# How do I read this text-only musical notation from Wikipedia

I have practically no music notation experience, so please consider me a dummie when answering.

I am reading this Wikipedia article, about the clave rhythm. They use a text only notation looking like this:

``````1 & a 2 & a 3 & a 4 & a ||
X . X . X . . X . X . . ||
``````

or

``````1 e & a 2 e & a 3 e & a 4 e & a ||
X . . X . . X . . . X . X . . . ||
``````

Is this a standardized notation? Does it have a name? Where can I read more about it?

I believe that the first line specifies 'points in time' and the second specifies which of those times should have a beat. But what points in time are specified? What do the 'e', 'a' and '&' mean?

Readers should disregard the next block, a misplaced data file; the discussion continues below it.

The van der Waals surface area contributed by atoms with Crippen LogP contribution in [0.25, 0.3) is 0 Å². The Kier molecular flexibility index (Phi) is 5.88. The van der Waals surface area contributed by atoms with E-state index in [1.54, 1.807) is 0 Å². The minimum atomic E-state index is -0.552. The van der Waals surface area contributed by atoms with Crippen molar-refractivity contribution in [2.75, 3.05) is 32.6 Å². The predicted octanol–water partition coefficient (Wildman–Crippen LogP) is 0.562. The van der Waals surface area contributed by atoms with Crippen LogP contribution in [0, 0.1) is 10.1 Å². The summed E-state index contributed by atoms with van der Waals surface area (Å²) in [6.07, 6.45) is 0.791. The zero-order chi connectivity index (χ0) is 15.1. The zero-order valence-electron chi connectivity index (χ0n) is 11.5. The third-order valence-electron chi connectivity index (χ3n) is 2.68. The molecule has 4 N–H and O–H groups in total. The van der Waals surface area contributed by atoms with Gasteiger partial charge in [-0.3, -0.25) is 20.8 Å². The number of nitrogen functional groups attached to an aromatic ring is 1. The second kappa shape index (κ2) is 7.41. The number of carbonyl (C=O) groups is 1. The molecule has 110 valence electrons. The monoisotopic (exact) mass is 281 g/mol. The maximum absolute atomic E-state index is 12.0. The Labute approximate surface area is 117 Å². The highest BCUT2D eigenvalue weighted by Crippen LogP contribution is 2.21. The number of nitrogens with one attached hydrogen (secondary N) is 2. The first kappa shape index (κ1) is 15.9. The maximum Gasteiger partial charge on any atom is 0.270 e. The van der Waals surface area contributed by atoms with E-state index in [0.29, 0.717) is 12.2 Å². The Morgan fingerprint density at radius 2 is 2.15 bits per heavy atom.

-
This is really interesting. I hadn't seen this kind of notation before. I didn't want to read the answer below so I could figure it out bymyyself and I did. I agree with the comment by Dave below. Thats how I figured it out too. – Panagiotis Palladinos Nov 2 '12 at 13:50

You are correct in your interpretation of the two lines.

In the `1 & a` example, you can see that the numbered beat is being divided up into three equal parts, and that there are four total beats per measure. This means we are in 12/8, and that each symbol corresponds to the value of an eighth note.

In the `1 e & a` example, the numbered beat is being divided up into four equal parts, and there are four beats per measure. This means we are in 4/4, and each symbol corresponds to the value of a 16th note.

Pretty much every musician you ask is going to have a different syllable for triplet subdivisions. I prefer `1 ta ma 2 ta ma`, though I've heard `la li` from a few people before. – NReilingh Nov 8 '12 at 15:13